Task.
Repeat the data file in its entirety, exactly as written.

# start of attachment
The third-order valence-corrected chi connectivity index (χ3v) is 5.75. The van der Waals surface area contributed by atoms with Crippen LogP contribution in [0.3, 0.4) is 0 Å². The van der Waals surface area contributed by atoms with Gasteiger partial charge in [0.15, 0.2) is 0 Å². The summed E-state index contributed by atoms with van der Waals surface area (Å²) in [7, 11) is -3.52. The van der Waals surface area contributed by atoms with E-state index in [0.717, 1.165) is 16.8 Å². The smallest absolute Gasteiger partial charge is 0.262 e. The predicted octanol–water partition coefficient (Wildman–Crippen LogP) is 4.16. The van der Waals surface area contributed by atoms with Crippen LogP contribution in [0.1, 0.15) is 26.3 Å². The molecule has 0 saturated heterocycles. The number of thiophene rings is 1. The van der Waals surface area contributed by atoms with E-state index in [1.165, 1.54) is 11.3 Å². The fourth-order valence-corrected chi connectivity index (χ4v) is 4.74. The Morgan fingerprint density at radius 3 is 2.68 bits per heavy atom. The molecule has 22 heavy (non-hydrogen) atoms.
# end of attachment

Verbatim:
The third-order valence-corrected chi connectivity index (χ3v) is 5.75. The van der Waals surface area contributed by atoms with Crippen LogP contribution in [0.3, 0.4) is 0 Å². The van der Waals surface area contributed by atoms with Gasteiger partial charge in [0.15, 0.2) is 0 Å². The summed E-state index contributed by atoms with van der Waals surface area (Å²) in [7, 11) is -3.52. The van der Waals surface area contributed by atoms with E-state index in [0.717, 1.165) is 16.8 Å². The smallest absolute Gasteiger partial charge is 0.262 e. The predicted octanol–water partition coefficient (Wildman–Crippen LogP) is 4.16. The van der Waals surface area contributed by atoms with Crippen LogP contribution in [0.1, 0.15) is 26.3 Å². The molecule has 0 saturated heterocycles. The number of thiophene rings is 1. The van der Waals surface area contributed by atoms with E-state index in [1.165, 1.54) is 11.3 Å². The fourth-order valence-corrected chi connectivity index (χ4v) is 4.74. The Morgan fingerprint density at radius 3 is 2.68 bits per heavy atom. The molecule has 22 heavy (non-hydrogen) atoms.